For HHS and CMS, the potential for substantial changes in the opening days of a new year has probably never been greater. Medicaid, Medicare and the public insurance exchanges all are expected to undergo major modifications under the new president and Congress. Over the past six months, the Obama administration has released a raft of regulations aimed at strengthening the Affordable Care Act (ACA).
But industry observers contacted by HPW don’t expect radical changes or a mass exodus at HHS and CMS after Donald Trump is sworn in as the 45th president of the United States.
“This doesn’t feel like the last couple of transitions. The outgoing administration has stayed busy finalizing significant regs since the election, and the incoming administration will arrive expecting to deliver on promises to substantially change Medicaid and the ACA programs, and possibly Medicare too,” says Michael Adelberg, a former senior official in CMS’s Center for Consumer Information and Insurance Oversight (CCIIO), now at FaegreBD Consulting in Washington, D.C.
Republican leaders in the House and Senate — who returned to work Jan. 3 — say a repeal of the Affordable Care Act (ACA) is at the very top of their agenda. On his first day back, Senate Budget Committee Chair Mike Enzi (R-Wyo.) got the process rolling by introducing a budget resolution that includes reconciliation instructions enabling Congress to repeal the ACA with a simple majority, according to his website.
Business as Usual at HHS, CMS?
Given the volume of new regs, the incoming administration will need to sift through them and determine whether to keep or reverse them, says Thomas Scully, who headed CMS under President George W. Bush.
“I don’t think there will be any radical change [at HHS or CMS]. But there will be almost nothing new coming out.” He says it could take several months before the Senate confirms an HHS secretary and a CMS administrator. Until then, the agencies will likely be operated by a skeleton transition team as government appointees pack up. But many career staffers will remain.
“Career people at the agency are incredibly loyal. They might not always agree with the philosophy of the administration, but they are supportive,” he adds. Scully is now a general partner with Welsh, Carson, Anderson & Stowe, a private equity firm in New York. HHS has more than 77,000 employees, and CMS employs more than 6,000.
Politico reported Dec. 21 that independent researchers were downloading key health care data and documents before Jan. 20 for fear they could be expunged.
It’s presumed that the exchange open-enrollment period will move along, concluding Jan. 31 as scheduled. HealthCare.gov and the call center will be available and staff will continue to work on data-matching issues, says Timothy Jost, Ph.D., emeritus professor, Washington and Lee University School of Law.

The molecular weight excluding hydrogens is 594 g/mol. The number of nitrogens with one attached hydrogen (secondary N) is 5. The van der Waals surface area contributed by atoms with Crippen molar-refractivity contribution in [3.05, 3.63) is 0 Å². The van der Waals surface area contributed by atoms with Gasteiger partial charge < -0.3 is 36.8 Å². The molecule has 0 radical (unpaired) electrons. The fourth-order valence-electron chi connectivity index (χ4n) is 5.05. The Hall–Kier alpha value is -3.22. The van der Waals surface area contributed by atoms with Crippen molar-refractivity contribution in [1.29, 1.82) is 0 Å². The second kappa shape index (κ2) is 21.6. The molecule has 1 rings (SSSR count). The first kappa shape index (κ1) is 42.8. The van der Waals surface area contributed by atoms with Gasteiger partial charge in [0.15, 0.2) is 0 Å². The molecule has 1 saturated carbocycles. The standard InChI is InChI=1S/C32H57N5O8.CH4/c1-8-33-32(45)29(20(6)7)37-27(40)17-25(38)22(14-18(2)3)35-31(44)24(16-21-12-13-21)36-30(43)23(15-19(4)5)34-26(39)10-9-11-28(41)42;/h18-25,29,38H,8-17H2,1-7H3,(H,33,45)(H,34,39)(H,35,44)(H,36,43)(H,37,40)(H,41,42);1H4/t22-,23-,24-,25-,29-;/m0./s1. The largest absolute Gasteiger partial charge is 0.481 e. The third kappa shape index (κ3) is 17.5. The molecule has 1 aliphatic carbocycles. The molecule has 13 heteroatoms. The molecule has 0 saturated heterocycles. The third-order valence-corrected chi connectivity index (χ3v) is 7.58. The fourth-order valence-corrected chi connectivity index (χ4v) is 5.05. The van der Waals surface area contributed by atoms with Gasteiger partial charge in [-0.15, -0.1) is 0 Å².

“There are people who have spent the past six years working hard to implement a very complicated statute under very difficult circumstances. Many of them have been around for quite a while and have lived through several administrations that had different views,” he says. “Those people will continue to do what they’re asked to do, and continue to serve the American people as best they can.”
A mass exodus at HHS and CMS could impact the Trump administration’s ability to carry out its promises, says Peter Nakahata, a former senior advisor on exchanges at CCIIO. Some career employees will stick around because they are invested in federal service, while some senior CMS and HHS officials might be enticed to leave by offers in the private sector. “My guess is that there will be some early attrition, but not an immediate flood.”
A spokesperson for the Trump transition team declined to respond to HPW‘s questions about the exchanges, HealthCare.gov or the future of the agencies and their employees under the new administration.
Will Carriers Abandon Ship?
During a late-December conference call with reporters, HHS Sec. Burwell said HealthCare.gov had received more than 30,000 questions about whether Obamacare was ending and if they should still sign up for coverage.
Christopher Condeluci, principal of CC Law & Policy in Washington, D.C., expects that the premium subsidies and the ACA exchanges will continue for at least two years. He suggests carriers might have an incentive to stick around. Republican lawmakers will work to improve the regulatory environment for carriers because they fear being blamed if the marketplaces collapse, even though the current unbalanced risk pool is largely due to Democratic policies, he says.
“Republicans don’t want carriers to pull out and, in fact, would like to bring back carriers that left,” he says. “Republicans believe status quo isn’t healthy for the carriers and it certainly won’t encourage carriers to re-enter.” Improvements could include more robust and meaningful enforcement of the special enrollment periods (SEPs), which might require pre-verification of eligibility. They also might require that premiums be paid within 30 days, rather than 90, to ensure coverage. Condeluci worked for the Senate Finance Committee during the drafting of the ACA.
Scully agrees that exchanges will operate as usual for the next two years, or more. While carriers have lost billions on the exchanges, they now have a better understanding of the enrollees and their costs.
If insurers believe they can make money on the exchanges, they’ll continue to participate. Scully expects the incoming leadership will work to convince carriers to hang in at least another year.